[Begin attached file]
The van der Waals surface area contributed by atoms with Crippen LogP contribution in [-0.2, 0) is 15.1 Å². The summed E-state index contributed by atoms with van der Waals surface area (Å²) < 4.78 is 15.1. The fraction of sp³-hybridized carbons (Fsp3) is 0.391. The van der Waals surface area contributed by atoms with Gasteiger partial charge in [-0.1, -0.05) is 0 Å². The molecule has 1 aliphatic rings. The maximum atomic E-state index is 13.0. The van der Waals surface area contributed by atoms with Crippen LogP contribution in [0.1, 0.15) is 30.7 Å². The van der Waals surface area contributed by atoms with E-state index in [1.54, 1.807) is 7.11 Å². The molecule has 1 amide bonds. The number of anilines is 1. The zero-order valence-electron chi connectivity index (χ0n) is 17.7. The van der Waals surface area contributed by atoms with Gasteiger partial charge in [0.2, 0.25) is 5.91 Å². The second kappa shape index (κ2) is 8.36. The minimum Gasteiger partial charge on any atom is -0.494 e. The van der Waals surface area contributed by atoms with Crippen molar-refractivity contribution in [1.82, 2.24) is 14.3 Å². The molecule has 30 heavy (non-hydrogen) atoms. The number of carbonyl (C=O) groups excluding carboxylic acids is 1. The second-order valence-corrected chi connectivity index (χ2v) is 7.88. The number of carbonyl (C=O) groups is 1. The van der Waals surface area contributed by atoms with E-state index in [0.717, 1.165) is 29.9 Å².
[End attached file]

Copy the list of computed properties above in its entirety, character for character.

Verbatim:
The van der Waals surface area contributed by atoms with Crippen LogP contribution in [-0.2, 0) is 15.1 Å². The summed E-state index contributed by atoms with van der Waals surface area (Å²) < 4.78 is 15.1. The fraction of sp³-hybridized carbons (Fsp3) is 0.391. The van der Waals surface area contributed by atoms with Gasteiger partial charge in [-0.1, -0.05) is 0 Å². The molecule has 1 aliphatic rings. The maximum atomic E-state index is 13.0. The van der Waals surface area contributed by atoms with Crippen LogP contribution in [0.1, 0.15) is 30.7 Å². The van der Waals surface area contributed by atoms with E-state index in [1.54, 1.807) is 7.11 Å². The molecule has 1 amide bonds. The number of anilines is 1. The zero-order valence-electron chi connectivity index (χ0n) is 17.7. The van der Waals surface area contributed by atoms with Gasteiger partial charge in [0.2, 0.25) is 5.91 Å². The second kappa shape index (κ2) is 8.36. The minimum Gasteiger partial charge on any atom is -0.494 e. The van der Waals surface area contributed by atoms with Crippen molar-refractivity contribution in [1.82, 2.24) is 14.3 Å². The molecule has 30 heavy (non-hydrogen) atoms. The number of carbonyl (C=O) groups excluding carboxylic acids is 1. The second-order valence-corrected chi connectivity index (χ2v) is 7.88. The number of carbonyl (C=O) groups is 1. The van der Waals surface area contributed by atoms with E-state index in [0.717, 1.165) is 29.9 Å².